So here we are, Wanda Sykes and Lucille Ball. Wow, what a stark contrast in style. Thanks to comediennes like Joan Rivers, Rosanne Barr, Mo Nique, and Ellen Degeneres, here comes the REAL American woman. Wanda is, both as a comedienne and a person, what the embodies the true American woman. She stands in the face of racial and sexual orientation hatred, and says "f*ck YOU, I am going to be me!" These women are CRUSHING the barriers that have been in place for decades. Women aren't just "the silly, stupid" wives of the past. We are forces to be reckoned with. We are smart, witty, quick on our feet, and will show men that we can pack a sold out show by saying the very things that scare the hell out of them. Nice job ladies. Like them or hate them, either way, you will tune in either to laugh or shake your head in disgust. No matter what, you will tune in, and that's where those walls come tumbling down.

This is an incredible time that we are lucky enough to be a part of. There will always be barriers to be torn down in our society. As long as people rule the world, it will be riddled with hate, intolerance, and predjudice. However, in my short thirty five years of life, I have seen walls come down at a rate that, from what I can see, is unprecedented. Wanda Sykes symbolizes the rise of racial minorities, women, and homosexuals. Her success is ALL of our success. Attitudes are changing, and people are tired of hearing "it is ok for you to be whatever, as long as i don't have to see it." Well, folks, not only are you seeing it, but you are paying your hard earned money to see it. Now, THAT is change, real change.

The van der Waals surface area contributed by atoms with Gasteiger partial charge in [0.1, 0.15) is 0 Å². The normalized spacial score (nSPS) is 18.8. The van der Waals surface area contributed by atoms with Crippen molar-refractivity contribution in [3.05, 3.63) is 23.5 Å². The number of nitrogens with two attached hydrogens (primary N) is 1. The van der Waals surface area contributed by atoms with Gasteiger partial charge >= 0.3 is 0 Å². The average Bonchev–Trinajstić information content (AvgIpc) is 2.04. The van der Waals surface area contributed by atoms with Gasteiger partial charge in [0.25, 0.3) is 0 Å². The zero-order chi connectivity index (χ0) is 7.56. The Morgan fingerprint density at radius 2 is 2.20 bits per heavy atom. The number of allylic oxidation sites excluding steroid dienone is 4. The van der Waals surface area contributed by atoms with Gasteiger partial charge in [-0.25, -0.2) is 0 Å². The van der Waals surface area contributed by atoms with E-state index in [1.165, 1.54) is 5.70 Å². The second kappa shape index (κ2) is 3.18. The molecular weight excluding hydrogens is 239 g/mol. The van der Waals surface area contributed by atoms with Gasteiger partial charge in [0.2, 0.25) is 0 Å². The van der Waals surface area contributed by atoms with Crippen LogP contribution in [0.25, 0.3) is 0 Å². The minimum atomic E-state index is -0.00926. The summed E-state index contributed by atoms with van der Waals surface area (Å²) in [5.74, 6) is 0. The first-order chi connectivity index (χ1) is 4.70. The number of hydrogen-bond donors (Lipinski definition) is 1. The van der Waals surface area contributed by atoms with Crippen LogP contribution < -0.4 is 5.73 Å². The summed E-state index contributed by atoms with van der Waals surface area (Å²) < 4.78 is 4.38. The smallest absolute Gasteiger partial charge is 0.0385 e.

- Advertisement -

Well Said 1  
View Ratings | Rate It

http://welcometowords.blogspot.com
Roberta is the mother of three young sons rapidly approaching adolescence. She is a 35 year old small business owner and Freelance Writer residing in Western PA. Roberta's most recent articles and essays have been published in Lilipoh Magazine, (more...)
 

Share on Google Plus Submit to Twitter Add this Page to Facebook! Share on LinkedIn Pin It! Add this Page to Fark! Submit to Reddit Submit to Stumble Upon



Go To Commenting
/* The Petition Site */
The views expressed in this article are the sole responsibility of the author and do not necessarily reflect those of this website or its editors.

Writers Guidelines

Contact AuthorContact Author Contact EditorContact Editor Author PageView Authors' Articles
Related Topic(s): , Add Tags
- Advertisement -

Most Popular Articles by this Author:     (View All Most Popular Articles by this Author)

Change

Is Roethlisberger's brain trauma at fault for recent behavior?